Friday, October 17, 2014
One Plus One by JoJo Moyes
The heroine of the book is Jess Thomas. She is a single mother who is barely scraping by with two minimum wage jobs. By day, she is a house cleaner; by night she works in a bar. Bad luck stalks her. Her step son, Nicky, is being bullied in his public high school for being a bit Goth and wearing mascara. Nicky is not merely bullied - he is severely beaten by menacing teen brothers. In the poor development where they live, the police seem unhelpful and the neighbors are unwilling to force an eviction.
Adding to Jess's worries is the fact that her daughter, Tanzy, is a ten-year-old math prodigy. Tanzy is a dreamy girl who likes sparkly clothes and finds solace in prime numbers. Her well-meaning teacher suggests she compete in a Math Olympiad. If she scores high, she may win a scholarship to an elite private school. The immediate problem, though, is how to get to Scotland where the test is given.
Enter Ed, the software designer who feels more comfortable behind a screen than in the world at large. He and his best friend have become millionaires and now head up a company. But Ed has committed a grave error. In an attempt to get rid of an unstable woman, he has given her information that leads to his conviction of insider trading. Now Ed is about to lose everything.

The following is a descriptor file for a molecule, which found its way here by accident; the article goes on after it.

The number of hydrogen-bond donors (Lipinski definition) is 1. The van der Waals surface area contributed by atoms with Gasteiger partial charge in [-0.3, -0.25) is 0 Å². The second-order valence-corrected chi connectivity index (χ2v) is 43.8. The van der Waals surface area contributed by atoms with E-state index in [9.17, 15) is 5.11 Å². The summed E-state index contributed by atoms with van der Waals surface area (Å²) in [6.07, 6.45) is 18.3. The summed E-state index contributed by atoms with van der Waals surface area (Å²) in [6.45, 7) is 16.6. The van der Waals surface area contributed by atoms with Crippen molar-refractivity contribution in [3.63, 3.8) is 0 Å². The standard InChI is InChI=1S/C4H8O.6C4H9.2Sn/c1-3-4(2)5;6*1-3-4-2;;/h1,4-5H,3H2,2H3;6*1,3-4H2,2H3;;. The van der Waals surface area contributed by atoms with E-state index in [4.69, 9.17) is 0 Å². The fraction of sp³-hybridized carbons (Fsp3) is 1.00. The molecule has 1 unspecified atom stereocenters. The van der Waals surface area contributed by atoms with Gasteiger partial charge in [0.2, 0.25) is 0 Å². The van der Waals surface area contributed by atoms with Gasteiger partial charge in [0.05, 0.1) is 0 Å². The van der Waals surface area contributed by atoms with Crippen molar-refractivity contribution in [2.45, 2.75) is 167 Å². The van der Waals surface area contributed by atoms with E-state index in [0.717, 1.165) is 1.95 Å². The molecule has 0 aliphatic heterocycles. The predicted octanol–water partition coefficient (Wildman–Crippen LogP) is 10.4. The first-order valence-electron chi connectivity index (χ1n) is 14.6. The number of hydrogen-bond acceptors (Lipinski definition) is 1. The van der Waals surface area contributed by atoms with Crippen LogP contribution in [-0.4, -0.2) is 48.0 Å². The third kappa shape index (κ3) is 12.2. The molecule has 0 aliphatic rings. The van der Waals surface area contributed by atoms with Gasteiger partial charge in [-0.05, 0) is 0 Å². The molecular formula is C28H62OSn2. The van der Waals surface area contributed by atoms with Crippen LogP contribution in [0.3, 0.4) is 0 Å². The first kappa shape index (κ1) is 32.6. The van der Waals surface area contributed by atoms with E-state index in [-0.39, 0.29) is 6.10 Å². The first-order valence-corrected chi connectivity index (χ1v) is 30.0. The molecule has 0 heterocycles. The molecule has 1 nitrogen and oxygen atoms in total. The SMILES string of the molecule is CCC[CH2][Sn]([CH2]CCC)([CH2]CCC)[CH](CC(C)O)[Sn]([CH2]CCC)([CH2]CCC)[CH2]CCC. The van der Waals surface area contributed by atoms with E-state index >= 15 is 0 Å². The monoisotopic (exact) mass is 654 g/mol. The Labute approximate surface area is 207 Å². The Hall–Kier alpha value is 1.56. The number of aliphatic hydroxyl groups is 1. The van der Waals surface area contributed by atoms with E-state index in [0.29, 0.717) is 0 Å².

Under advice from his attorney, Ed leaves London and heads to his summer home on the southern coast of England - the home that Jess cleans. Caught up in his own mess and drinking much too heavily, Ed sinks deeper into despair.
Jess's story runs parallel to his own. While Ed's trial looms closer, Jess is seen making two mistakes. The first involves the theft of Ed's wallet when she accompanies him home stone drunk; the second occurs when she attempts an ill-advised trip to Scotland in a car that has been sitting idle for years. Jess also has no license to drive.
Predictably, Jess is stopped by the police and Ed just happens to be driving along that stretch of highway. But Ed is hardly the knight on a white horse. Thinking he owes her a favor, he offers to take the Thomas clan - flatulent dog included - to the testing center in Scotland. And so begins a road trip that some reviewers compare to the 2006 film, Little Miss Sunshine.
One of the many strengths of One Plus One is that it gives a human face to the plight of the working poor. It also highlights the growing chasm between the haves and the have nots. Told from different viewpoints, the novel creates characters who are genuine and all too human.
If you are a fan of Jojo Moyes or just someone looking for a good story well told, check out One Plus One. You'll love it!
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